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Victim Participation: A Historic Overview

  • Kerstin BraunEmail author
Chapter
Part of the Palgrave Studies in Victims and Victimology book series (PSVV)

Abstract

In many early societies, the individual victim, or their kinship group, was responsible for crime control through different forms of private prosecution. Private prosecutions were partially undertaken to recover financial losses arising from the criminal act. State involvement in these proceedings was rare or non-existent. No firm distinction between criminal law and civil law existed at the time. Over the course of history, the understanding of crime changed from that of a violation of individual victims’ rights to that of a violation of the rights of the state or the sovereign. Respectively, a division between criminal law and civil law, including the law of torts, developed. Yet, this changed understanding did not automatically translate into a reduced role for victims. Rather, they continued to be important for initiating criminal prosecutions. Yet, from the nineteenth century onwards, most Western criminal justice systems introduced public police and prosecution services who carried out criminal investigations and prosecutions on behalf of the state. As a consequence, crime victims were no longer required as active participants in the criminal justice system and their role was mostly reduced to that of a witness for the state. The poor treatment of victims gave rise to concerns during the second half of the twentieth century and led to, what some call, the ‘rediscovery’ of the victim. Since then victims and their role have featured prominently in law, policy and discourse in the jurisdictions selected for analysis in this volume.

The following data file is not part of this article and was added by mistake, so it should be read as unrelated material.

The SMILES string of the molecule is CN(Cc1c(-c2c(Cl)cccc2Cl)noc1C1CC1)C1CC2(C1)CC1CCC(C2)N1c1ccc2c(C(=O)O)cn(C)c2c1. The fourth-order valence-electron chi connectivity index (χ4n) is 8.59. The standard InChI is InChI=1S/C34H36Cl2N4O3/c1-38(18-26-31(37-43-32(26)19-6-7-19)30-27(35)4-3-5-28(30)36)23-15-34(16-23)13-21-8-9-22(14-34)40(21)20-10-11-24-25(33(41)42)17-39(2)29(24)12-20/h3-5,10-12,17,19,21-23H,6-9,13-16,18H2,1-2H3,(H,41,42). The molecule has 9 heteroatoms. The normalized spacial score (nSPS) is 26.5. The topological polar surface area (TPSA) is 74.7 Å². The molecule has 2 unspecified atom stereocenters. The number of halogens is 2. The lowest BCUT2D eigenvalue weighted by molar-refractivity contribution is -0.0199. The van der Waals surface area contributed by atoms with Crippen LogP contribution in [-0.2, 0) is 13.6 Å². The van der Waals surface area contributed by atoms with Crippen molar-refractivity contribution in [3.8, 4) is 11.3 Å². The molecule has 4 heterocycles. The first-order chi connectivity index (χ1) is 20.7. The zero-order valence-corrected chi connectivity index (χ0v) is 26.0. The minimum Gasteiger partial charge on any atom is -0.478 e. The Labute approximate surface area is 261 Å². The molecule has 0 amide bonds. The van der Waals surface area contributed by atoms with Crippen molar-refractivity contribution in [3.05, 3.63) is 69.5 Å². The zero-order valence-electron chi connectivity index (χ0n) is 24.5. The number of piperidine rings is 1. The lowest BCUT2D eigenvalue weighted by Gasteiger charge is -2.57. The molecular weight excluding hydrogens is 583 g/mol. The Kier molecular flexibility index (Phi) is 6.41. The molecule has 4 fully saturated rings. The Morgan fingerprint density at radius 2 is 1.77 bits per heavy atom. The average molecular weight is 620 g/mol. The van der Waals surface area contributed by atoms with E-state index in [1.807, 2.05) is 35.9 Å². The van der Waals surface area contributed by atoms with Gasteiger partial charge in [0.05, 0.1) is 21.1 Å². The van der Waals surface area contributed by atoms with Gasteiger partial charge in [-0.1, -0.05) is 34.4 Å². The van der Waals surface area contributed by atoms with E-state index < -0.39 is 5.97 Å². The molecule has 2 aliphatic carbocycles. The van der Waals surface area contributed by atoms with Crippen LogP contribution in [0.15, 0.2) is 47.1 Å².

Keywords

Private prosecutions Public police and prosecution services Historical role of victims Marginalisation of victims Rediscovery of crime victims Victim-related law reform 

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© The Author(s) 2019

Authors and Affiliations

  1. 1.University of Southern QueenslandToowoombaAustralia

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